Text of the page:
For residents of Pennsylvania who are headed for divorce, to get the divorce started, one or both of the spouses must have been residents of Pennsylvania for at least six months.
If you are the spouse asking for the divorce, you are considered the plaintiff. You would file a complaint that explains to the court your reasons for divorcing your spouse, who is called the "defendant." Your divorce will not be finalized until the court enters a divorce decree.
Three Types of Divorce in Pennsylvania
There are three types of divorce in Pennsylvania: 1) a mutual consent divorce, 2) an unconsented divorce, and 3) a fault-based divorce. Of the three, a mutual consent divorce is the simplest and most cost-effective.
With a mutual consent divorce, the plaintiff informs the court that their marriage is irretrievably broken. When the husband and wife agree that the marriage cannot be saved and that they both want a divorce, the divorce process can be simple.
Once the complaint is filed by the plaintiff, the couple must wait 90 days. Each spouse files a sworn statement that they both want a divorce and that their marriage is irretrievably broken, and they ask the court to grant their divorce. In Pennsylvania, this is a no-fault divorce and it is also referred to as a "mutual consent divorce."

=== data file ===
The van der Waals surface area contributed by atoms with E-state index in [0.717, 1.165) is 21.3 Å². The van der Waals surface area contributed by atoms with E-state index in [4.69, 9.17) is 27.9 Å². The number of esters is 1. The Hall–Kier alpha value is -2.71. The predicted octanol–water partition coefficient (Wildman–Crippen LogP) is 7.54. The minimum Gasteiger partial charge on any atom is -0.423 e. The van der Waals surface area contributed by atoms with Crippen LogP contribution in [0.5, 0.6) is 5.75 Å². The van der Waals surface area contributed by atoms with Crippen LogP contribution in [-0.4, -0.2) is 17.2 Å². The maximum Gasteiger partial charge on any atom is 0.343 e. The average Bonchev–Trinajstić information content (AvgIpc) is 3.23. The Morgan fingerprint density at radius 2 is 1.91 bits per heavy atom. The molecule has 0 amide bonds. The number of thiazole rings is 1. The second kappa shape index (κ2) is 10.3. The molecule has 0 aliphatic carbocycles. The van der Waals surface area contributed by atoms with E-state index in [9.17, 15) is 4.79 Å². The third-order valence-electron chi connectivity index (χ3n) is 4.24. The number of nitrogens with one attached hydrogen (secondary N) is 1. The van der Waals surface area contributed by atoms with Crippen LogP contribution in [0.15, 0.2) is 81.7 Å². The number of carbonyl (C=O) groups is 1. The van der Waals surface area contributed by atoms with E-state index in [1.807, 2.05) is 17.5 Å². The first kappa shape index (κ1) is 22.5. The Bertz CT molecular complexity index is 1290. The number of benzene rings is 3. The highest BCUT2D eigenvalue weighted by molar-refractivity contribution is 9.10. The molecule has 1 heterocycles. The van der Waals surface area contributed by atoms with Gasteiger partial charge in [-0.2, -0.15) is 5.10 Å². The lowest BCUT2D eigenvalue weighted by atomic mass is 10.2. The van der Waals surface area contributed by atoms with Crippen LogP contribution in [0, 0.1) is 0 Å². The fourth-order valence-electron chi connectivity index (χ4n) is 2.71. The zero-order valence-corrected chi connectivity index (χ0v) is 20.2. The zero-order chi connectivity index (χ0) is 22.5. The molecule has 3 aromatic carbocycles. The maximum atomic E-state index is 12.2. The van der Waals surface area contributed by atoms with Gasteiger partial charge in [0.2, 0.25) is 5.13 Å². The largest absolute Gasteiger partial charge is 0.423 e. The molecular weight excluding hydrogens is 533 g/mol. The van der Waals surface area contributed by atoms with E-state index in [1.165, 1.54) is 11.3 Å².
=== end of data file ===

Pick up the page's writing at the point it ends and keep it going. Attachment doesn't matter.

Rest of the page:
What if my spouse doesn't want a divorce?
If you want a divorce but your spouse doesn't, you can still obtain an uncontested divorce, but it's going to take longer than 90 days. You can still obtain an uncontested divorce, providing the following requirements are met:
- You have been living separate and apart from your spouse for at least two years. However, the court can consider that you're separated even if you live under the same roof if you are living separate lives, and
- You can prove that your marriage is beyond repair.
If you're in this situation and your spouse won't agree to a divorce, you (the plaintiff) may have to wait at least two years before you can ask the court to finalize your divorce.
How Fault Divorces Work
Spouses can also seek fault-based divorces, specifically when the plaintiff does not want to wait the two years and they're blaming their spouse for the breakdown of the marriage. To obtain a fault-based divorce, the plaintiff must prove that they were wronged by their spouse, for example, their spouse was abusive, or they committed adultery, or were convicted of a crime.
Couples Can Control Property Division
In Pennsylvania, couples can decide on how to divide their property without the court's intervention. We recommend drawing up a marital settlement agreement and then having that incorporated into the court order. Settlement agreements are good ideas because they can save spouses time, money, and aggravation.
If spouses cannot reach an agreement, the court will have to step in and decide on a fair division based on the couple's unique circumstances, the number of children, etc.
If either spouse agrees, child custody and
child support can be included in their divorce, but Pennsylvania does not require that these matters are included in divorce actions; they can be handled in separate court actions.
Searching for a Pennsylvania divorce attorney? Contact Cairns Law Offices to learn about our low-cost divorce services!